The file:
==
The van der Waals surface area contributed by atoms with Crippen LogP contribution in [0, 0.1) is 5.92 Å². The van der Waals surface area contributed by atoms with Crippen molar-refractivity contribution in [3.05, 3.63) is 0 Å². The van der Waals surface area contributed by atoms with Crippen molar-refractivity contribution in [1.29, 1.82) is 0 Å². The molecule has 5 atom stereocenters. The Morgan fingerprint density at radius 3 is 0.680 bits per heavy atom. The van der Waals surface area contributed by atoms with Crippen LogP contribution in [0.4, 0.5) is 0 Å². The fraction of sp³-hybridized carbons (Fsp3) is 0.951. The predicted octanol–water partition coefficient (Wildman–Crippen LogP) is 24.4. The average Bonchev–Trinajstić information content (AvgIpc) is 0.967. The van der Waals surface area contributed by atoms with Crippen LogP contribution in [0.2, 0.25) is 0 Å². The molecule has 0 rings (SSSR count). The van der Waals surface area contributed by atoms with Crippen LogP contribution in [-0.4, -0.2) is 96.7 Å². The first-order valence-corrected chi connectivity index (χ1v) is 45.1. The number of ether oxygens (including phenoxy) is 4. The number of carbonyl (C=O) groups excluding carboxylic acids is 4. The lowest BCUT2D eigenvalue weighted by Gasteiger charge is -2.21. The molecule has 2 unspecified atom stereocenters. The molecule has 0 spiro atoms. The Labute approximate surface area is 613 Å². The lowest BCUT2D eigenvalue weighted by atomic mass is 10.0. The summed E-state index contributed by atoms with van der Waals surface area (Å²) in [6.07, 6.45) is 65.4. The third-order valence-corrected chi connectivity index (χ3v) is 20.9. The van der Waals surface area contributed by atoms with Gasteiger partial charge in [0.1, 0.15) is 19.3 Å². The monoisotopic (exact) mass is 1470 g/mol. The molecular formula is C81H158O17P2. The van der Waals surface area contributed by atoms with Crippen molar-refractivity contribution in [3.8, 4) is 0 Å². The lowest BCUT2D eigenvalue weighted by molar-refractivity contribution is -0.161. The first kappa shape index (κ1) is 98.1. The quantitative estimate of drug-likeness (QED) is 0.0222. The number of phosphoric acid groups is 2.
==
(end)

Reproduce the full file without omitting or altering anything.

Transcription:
The van der Waals surface area contributed by atoms with Crippen LogP contribution in [0, 0.1) is 5.92 Å². The van der Waals surface area contributed by atoms with Crippen molar-refractivity contribution in [3.05, 3.63) is 0 Å². The van der Waals surface area contributed by atoms with Crippen molar-refractivity contribution in [1.29, 1.82) is 0 Å². The molecule has 5 atom stereocenters. The Morgan fingerprint density at radius 3 is 0.680 bits per heavy atom. The van der Waals surface area contributed by atoms with Crippen LogP contribution in [0.4, 0.5) is 0 Å². The fraction of sp³-hybridized carbons (Fsp3) is 0.951. The predicted octanol–water partition coefficient (Wildman–Crippen LogP) is 24.4. The average Bonchev–Trinajstić information content (AvgIpc) is 0.967. The van der Waals surface area contributed by atoms with Crippen LogP contribution in [0.2, 0.25) is 0 Å². The molecule has 0 rings (SSSR count). The van der Waals surface area contributed by atoms with Crippen LogP contribution in [-0.4, -0.2) is 96.7 Å². The first-order valence-corrected chi connectivity index (χ1v) is 45.1. The number of ether oxygens (including phenoxy) is 4. The number of carbonyl (C=O) groups excluding carboxylic acids is 4. The lowest BCUT2D eigenvalue weighted by Gasteiger charge is -2.21. The molecule has 2 unspecified atom stereocenters. The molecule has 0 spiro atoms. The Labute approximate surface area is 613 Å². The lowest BCUT2D eigenvalue weighted by atomic mass is 10.0. The summed E-state index contributed by atoms with van der Waals surface area (Å²) in [6.07, 6.45) is 65.4. The third-order valence-corrected chi connectivity index (χ3v) is 20.9. The van der Waals surface area contributed by atoms with Gasteiger partial charge in [0.1, 0.15) is 19.3 Å². The monoisotopic (exact) mass is 1470 g/mol. The molecular formula is C81H158O17P2. The van der Waals surface area contributed by atoms with Crippen molar-refractivity contribution in [3.8, 4) is 0 Å². The lowest BCUT2D eigenvalue weighted by molar-refractivity contribution is -0.161. The first kappa shape index (κ1) is 98.1. The quantitative estimate of drug-likeness (QED) is 0.0222. The number of phosphoric acid groups is 2.